The UK may take a more skeptical approach to addressing man-made climate change in future due to the victory of the “leave” forces in last week’s Brexit referendum to quit the European Union.
Prominent leaders of the “leave” campaign — including Conservative MP and former London mayor Boris Johnson, now being touted as a potential prime minister — are viewed as climate skeptics, at least compared to their counterparts on the losing “remain” side, headed by British PM David Cameron.
Cameron has announced he will resign in the wake of his referendum defeat, setting off a race for leader of the Conservative party, who would also become PM.
While Johnson has never denied man-made climate change and described last year’s United Nations’ Paris climate treaty as “fantastic,” he also wrote in a Dec. 20 Telegraph column, quoting prominent U.K. climate skeptic Piers Corbyn, that human beings tend to confuse weather with climate and overestimate their impact on the natural world.
As Johnson put it: “I am sure that those global leaders (who drafted the Paris treaty) were driven by a primitive fear that the present ambient warm weather is somehow caused by humanity. And that fear — as far as I understand the science — is equally without foundation.”
Other leaders of the “leave” campaign such as Conservative MP Michael Gove — another possible candidate for PM — Nigel Lawson of the Global Warming Policy Foundation and Conservative MP and former environment minister Owen Paterson, are climate skeptics.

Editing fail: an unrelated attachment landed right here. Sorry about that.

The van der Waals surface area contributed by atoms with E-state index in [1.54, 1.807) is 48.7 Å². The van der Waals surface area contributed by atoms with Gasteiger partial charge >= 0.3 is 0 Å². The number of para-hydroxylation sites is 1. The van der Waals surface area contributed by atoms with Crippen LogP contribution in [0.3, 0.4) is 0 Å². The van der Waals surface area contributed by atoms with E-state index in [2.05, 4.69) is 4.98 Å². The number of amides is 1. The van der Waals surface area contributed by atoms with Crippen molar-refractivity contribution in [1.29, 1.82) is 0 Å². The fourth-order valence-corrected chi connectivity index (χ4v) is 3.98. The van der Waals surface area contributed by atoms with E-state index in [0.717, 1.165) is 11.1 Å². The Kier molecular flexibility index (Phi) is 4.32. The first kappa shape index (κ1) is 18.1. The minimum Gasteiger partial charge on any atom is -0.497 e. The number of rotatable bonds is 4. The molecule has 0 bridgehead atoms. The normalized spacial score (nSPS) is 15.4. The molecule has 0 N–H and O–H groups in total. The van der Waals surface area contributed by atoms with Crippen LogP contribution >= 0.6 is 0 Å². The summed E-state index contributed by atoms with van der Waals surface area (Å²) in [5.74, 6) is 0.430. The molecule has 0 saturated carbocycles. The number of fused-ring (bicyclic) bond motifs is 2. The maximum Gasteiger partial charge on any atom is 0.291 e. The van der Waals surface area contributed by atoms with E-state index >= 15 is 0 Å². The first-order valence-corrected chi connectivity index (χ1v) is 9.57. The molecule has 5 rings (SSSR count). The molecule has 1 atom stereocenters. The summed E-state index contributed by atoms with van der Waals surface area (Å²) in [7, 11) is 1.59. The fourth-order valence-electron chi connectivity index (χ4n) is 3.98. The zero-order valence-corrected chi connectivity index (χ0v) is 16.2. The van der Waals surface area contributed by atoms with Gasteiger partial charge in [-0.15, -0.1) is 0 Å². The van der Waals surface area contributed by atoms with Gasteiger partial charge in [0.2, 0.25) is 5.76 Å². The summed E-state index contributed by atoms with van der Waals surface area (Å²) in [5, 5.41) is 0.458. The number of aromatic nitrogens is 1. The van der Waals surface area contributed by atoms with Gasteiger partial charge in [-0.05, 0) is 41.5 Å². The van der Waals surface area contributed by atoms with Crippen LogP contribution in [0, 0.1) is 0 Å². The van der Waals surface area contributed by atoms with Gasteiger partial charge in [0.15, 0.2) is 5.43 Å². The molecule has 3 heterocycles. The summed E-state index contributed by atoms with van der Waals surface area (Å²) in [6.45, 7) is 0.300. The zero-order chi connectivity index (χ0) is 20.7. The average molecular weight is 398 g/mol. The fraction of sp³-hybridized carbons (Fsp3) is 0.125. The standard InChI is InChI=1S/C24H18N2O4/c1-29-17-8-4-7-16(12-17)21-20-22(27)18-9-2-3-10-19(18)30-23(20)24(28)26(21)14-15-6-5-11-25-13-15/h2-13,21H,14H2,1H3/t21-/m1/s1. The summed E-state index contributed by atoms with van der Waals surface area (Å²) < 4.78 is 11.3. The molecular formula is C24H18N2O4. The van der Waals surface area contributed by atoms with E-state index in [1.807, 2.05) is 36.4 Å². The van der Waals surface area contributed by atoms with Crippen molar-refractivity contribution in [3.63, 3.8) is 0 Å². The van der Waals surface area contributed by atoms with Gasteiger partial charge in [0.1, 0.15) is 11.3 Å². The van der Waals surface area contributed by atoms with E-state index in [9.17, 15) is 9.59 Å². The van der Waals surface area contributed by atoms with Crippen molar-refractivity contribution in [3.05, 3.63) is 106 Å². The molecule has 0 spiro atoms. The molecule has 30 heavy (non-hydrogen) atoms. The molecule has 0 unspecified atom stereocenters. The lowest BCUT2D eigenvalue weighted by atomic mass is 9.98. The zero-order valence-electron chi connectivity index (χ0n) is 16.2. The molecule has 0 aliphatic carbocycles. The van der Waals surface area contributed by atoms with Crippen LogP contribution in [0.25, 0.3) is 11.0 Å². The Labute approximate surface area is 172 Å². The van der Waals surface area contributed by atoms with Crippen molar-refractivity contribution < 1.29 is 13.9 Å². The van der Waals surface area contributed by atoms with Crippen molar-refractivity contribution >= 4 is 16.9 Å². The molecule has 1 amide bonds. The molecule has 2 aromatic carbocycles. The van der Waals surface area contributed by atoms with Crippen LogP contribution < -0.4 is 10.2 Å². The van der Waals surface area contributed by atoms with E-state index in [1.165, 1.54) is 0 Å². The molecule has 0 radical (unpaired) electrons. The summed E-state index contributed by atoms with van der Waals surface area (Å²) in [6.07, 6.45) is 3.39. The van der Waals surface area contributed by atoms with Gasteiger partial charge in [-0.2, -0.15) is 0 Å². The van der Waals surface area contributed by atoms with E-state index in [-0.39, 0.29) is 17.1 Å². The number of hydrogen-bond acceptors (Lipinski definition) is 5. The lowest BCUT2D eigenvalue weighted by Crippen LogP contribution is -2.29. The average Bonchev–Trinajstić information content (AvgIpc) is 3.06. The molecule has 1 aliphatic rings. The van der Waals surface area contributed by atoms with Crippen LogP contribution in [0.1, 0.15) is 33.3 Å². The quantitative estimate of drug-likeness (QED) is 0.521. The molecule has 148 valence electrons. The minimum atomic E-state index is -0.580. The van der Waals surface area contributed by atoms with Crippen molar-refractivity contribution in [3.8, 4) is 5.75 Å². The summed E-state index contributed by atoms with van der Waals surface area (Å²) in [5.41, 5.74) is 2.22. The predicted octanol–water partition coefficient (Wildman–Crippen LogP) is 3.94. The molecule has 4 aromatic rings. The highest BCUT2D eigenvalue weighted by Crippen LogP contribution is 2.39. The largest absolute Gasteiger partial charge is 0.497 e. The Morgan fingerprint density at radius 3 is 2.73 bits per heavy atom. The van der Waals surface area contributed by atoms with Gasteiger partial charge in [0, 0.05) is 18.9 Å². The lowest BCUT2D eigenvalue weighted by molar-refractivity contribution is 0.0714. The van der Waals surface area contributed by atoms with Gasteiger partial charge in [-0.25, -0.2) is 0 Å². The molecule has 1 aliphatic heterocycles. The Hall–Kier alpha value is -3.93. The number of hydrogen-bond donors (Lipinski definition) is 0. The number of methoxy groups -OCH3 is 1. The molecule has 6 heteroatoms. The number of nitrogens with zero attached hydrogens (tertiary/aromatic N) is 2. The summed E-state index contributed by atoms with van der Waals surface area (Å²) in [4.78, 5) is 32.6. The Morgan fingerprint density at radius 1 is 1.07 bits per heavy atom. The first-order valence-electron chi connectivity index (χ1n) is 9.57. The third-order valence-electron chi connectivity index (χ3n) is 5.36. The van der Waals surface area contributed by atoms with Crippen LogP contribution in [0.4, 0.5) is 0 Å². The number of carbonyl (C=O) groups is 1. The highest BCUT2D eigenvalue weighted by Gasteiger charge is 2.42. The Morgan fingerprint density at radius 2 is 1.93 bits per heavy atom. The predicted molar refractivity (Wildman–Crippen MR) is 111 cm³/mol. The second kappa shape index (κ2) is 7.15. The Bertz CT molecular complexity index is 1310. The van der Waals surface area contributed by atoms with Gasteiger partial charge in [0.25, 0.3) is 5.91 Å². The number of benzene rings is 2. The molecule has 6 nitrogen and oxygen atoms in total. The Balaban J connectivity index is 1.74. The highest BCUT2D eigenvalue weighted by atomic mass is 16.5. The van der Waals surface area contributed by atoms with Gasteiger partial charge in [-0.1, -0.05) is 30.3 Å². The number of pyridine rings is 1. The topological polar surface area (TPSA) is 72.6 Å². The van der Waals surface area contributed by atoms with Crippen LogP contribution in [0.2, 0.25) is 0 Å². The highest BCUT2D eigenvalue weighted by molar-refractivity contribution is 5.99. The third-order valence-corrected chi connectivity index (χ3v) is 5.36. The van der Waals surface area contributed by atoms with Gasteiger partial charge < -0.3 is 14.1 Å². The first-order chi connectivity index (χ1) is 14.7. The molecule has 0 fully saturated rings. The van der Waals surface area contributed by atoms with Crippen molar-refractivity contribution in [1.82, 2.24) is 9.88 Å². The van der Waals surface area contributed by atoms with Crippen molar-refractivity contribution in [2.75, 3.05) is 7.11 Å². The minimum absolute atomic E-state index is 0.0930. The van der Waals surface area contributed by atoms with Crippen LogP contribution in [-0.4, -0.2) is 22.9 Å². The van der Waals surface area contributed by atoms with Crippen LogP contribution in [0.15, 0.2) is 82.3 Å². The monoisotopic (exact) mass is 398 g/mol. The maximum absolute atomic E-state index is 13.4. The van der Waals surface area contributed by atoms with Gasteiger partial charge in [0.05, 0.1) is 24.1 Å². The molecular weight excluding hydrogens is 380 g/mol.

So is “leave” forces leader Nigel Farage, head of the U.K. Independence Party (UKIP), another big winner to emerge from the referendum campaign.
While climate change wasn’t an issue in the referendum campaign, a recent poll of 1,618 people divided evenly between “leave” and “remain” supporters by the marketing research firm ComRes, found “leave” voters almost twice as likely to believe climate change is not caused by humans as “remain” supporters.
They were also more distrustful of scientists and media reporting on climate change, more likely to oppose wind farms and more likely to support fracking.
Nothing will happen in the short-term to the U.K.’s current ambitious target to reduce its industrial greenhouse gas (GHG) emissions linked to climate change to 80% below 1990 levels by 2050.
For now, the U.K. remains a supporter of the Paris climate treaty and part of the EU, until it negotiates its way out.
The UN says when the U.K. leaves the EU, a major supporter of its climate change agenda, a “recalibration” of the Paris treaty will be necessary.
Climate activists fear the “leave” victory will distract the EU from climate change as its biggest priority becomes negotiating the U.K.’s exit from the 28-nation alliance and dealing with independence movements in other EU countries given new life by the Brexit vote.